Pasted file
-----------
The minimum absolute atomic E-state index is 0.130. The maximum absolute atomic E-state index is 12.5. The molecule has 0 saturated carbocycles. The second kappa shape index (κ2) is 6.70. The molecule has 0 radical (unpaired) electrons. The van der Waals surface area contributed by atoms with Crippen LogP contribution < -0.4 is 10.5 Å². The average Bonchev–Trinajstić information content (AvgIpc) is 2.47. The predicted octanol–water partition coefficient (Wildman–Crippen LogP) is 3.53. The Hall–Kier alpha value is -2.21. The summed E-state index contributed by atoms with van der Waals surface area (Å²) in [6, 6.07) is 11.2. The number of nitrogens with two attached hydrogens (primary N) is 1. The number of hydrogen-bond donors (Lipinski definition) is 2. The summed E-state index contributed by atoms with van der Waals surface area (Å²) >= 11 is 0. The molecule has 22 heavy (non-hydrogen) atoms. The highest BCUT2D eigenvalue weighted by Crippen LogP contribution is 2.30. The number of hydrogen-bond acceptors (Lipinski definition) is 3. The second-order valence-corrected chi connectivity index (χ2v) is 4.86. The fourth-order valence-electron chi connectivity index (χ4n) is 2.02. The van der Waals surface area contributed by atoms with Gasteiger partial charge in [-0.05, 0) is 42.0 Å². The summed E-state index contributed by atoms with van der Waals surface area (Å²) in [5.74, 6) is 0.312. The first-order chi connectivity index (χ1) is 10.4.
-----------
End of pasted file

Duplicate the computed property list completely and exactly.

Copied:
The minimum absolute atomic E-state index is 0.130. The maximum absolute atomic E-state index is 12.5. The molecule has 0 saturated carbocycles. The second kappa shape index (κ2) is 6.70. The molecule has 0 radical (unpaired) electrons. The van der Waals surface area contributed by atoms with Crippen LogP contribution < -0.4 is 10.5 Å². The average Bonchev–Trinajstić information content (AvgIpc) is 2.47. The predicted octanol–water partition coefficient (Wildman–Crippen LogP) is 3.53. The Hall–Kier alpha value is -2.21. The summed E-state index contributed by atoms with van der Waals surface area (Å²) in [6, 6.07) is 11.2. The number of nitrogens with two attached hydrogens (primary N) is 1. The number of hydrogen-bond donors (Lipinski definition) is 2. The summed E-state index contributed by atoms with van der Waals surface area (Å²) >= 11 is 0. The molecule has 22 heavy (non-hydrogen) atoms. The highest BCUT2D eigenvalue weighted by Crippen LogP contribution is 2.30. The number of hydrogen-bond acceptors (Lipinski definition) is 3. The second-order valence-corrected chi connectivity index (χ2v) is 4.86. The fourth-order valence-electron chi connectivity index (χ4n) is 2.02. The van der Waals surface area contributed by atoms with Gasteiger partial charge in [-0.05, 0) is 42.0 Å². The summed E-state index contributed by atoms with van der Waals surface area (Å²) in [5.74, 6) is 0.312. The first-order chi connectivity index (χ1) is 10.4.